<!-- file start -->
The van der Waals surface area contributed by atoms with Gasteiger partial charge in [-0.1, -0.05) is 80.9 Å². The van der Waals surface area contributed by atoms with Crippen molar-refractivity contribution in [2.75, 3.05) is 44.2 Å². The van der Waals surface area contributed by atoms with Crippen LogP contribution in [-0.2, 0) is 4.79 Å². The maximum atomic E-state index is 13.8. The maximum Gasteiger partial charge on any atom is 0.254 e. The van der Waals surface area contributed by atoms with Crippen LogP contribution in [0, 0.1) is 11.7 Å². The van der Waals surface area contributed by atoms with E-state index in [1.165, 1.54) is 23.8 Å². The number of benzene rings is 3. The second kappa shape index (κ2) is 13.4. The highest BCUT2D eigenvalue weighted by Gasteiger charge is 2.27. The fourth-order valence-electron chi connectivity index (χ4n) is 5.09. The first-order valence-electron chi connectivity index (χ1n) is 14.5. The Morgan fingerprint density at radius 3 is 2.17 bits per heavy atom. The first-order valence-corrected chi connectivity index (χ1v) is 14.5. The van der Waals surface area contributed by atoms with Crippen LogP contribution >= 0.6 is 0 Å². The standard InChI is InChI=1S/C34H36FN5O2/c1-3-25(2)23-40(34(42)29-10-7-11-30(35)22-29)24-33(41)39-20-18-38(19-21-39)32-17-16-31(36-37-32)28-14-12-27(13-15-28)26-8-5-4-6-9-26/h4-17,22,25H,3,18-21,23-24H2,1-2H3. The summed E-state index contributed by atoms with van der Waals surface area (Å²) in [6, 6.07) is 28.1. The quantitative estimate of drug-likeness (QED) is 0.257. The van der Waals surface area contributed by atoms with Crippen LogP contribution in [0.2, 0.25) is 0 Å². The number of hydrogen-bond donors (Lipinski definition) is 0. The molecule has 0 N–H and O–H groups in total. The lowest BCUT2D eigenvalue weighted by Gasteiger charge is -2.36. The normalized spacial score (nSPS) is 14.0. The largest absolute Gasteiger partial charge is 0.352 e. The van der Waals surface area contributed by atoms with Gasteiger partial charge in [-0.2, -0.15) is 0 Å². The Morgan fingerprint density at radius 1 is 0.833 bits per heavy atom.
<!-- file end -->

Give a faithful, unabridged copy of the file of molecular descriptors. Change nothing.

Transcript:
The van der Waals surface area contributed by atoms with Gasteiger partial charge in [-0.1, -0.05) is 80.9 Å². The van der Waals surface area contributed by atoms with Crippen molar-refractivity contribution in [2.75, 3.05) is 44.2 Å². The van der Waals surface area contributed by atoms with Crippen LogP contribution in [-0.2, 0) is 4.79 Å². The maximum atomic E-state index is 13.8. The maximum Gasteiger partial charge on any atom is 0.254 e. The van der Waals surface area contributed by atoms with Crippen LogP contribution in [0, 0.1) is 11.7 Å². The van der Waals surface area contributed by atoms with E-state index in [1.165, 1.54) is 23.8 Å². The number of benzene rings is 3. The second kappa shape index (κ2) is 13.4. The highest BCUT2D eigenvalue weighted by Gasteiger charge is 2.27. The fourth-order valence-electron chi connectivity index (χ4n) is 5.09. The first-order valence-electron chi connectivity index (χ1n) is 14.5. The Morgan fingerprint density at radius 3 is 2.17 bits per heavy atom. The first-order valence-corrected chi connectivity index (χ1v) is 14.5. The van der Waals surface area contributed by atoms with Crippen LogP contribution >= 0.6 is 0 Å². The standard InChI is InChI=1S/C34H36FN5O2/c1-3-25(2)23-40(34(42)29-10-7-11-30(35)22-29)24-33(41)39-20-18-38(19-21-39)32-17-16-31(36-37-32)28-14-12-27(13-15-28)26-8-5-4-6-9-26/h4-17,22,25H,3,18-21,23-24H2,1-2H3. The summed E-state index contributed by atoms with van der Waals surface area (Å²) in [6, 6.07) is 28.1. The quantitative estimate of drug-likeness (QED) is 0.257. The van der Waals surface area contributed by atoms with Crippen LogP contribution in [0.2, 0.25) is 0 Å². The number of hydrogen-bond donors (Lipinski definition) is 0. The molecule has 0 N–H and O–H groups in total. The lowest BCUT2D eigenvalue weighted by Gasteiger charge is -2.36. The normalized spacial score (nSPS) is 14.0. The largest absolute Gasteiger partial charge is 0.352 e. The van der Waals surface area contributed by atoms with Gasteiger partial charge in [-0.2, -0.15) is 0 Å². The Morgan fingerprint density at radius 1 is 0.833 bits per heavy atom.